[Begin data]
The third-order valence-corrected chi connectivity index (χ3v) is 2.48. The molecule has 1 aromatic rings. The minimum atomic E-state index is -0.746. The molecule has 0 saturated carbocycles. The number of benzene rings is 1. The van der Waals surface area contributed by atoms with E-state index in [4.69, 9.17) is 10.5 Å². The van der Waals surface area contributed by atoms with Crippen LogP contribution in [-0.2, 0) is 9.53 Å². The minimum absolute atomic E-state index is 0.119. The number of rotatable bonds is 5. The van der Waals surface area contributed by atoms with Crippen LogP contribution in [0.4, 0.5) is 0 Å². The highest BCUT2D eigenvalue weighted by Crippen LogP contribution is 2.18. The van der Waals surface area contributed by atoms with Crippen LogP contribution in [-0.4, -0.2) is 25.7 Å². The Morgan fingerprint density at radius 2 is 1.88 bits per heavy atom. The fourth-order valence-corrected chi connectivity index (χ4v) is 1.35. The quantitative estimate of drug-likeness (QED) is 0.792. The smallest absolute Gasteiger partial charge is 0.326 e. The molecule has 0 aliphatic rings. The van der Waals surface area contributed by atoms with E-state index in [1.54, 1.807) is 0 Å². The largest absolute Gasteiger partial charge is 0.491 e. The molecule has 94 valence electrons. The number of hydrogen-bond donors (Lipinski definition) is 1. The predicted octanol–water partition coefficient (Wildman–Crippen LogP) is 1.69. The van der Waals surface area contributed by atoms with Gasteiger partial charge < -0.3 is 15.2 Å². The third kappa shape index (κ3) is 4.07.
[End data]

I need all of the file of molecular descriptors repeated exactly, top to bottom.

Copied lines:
The third-order valence-corrected chi connectivity index (χ3v) is 2.48. The molecule has 1 aromatic rings. The minimum atomic E-state index is -0.746. The molecule has 0 saturated carbocycles. The number of benzene rings is 1. The van der Waals surface area contributed by atoms with E-state index in [4.69, 9.17) is 10.5 Å². The van der Waals surface area contributed by atoms with Crippen LogP contribution in [-0.2, 0) is 9.53 Å². The minimum absolute atomic E-state index is 0.119. The number of rotatable bonds is 5. The van der Waals surface area contributed by atoms with Crippen LogP contribution in [0.4, 0.5) is 0 Å². The highest BCUT2D eigenvalue weighted by Crippen LogP contribution is 2.18. The van der Waals surface area contributed by atoms with Crippen LogP contribution in [-0.4, -0.2) is 25.7 Å². The Morgan fingerprint density at radius 2 is 1.88 bits per heavy atom. The fourth-order valence-corrected chi connectivity index (χ4v) is 1.35. The quantitative estimate of drug-likeness (QED) is 0.792. The smallest absolute Gasteiger partial charge is 0.326 e. The molecule has 0 aliphatic rings. The van der Waals surface area contributed by atoms with E-state index in [1.54, 1.807) is 0 Å². The largest absolute Gasteiger partial charge is 0.491 e. The molecule has 94 valence electrons. The number of hydrogen-bond donors (Lipinski definition) is 1. The predicted octanol–water partition coefficient (Wildman–Crippen LogP) is 1.69. The van der Waals surface area contributed by atoms with Gasteiger partial charge < -0.3 is 15.2 Å². The third kappa shape index (κ3) is 4.07.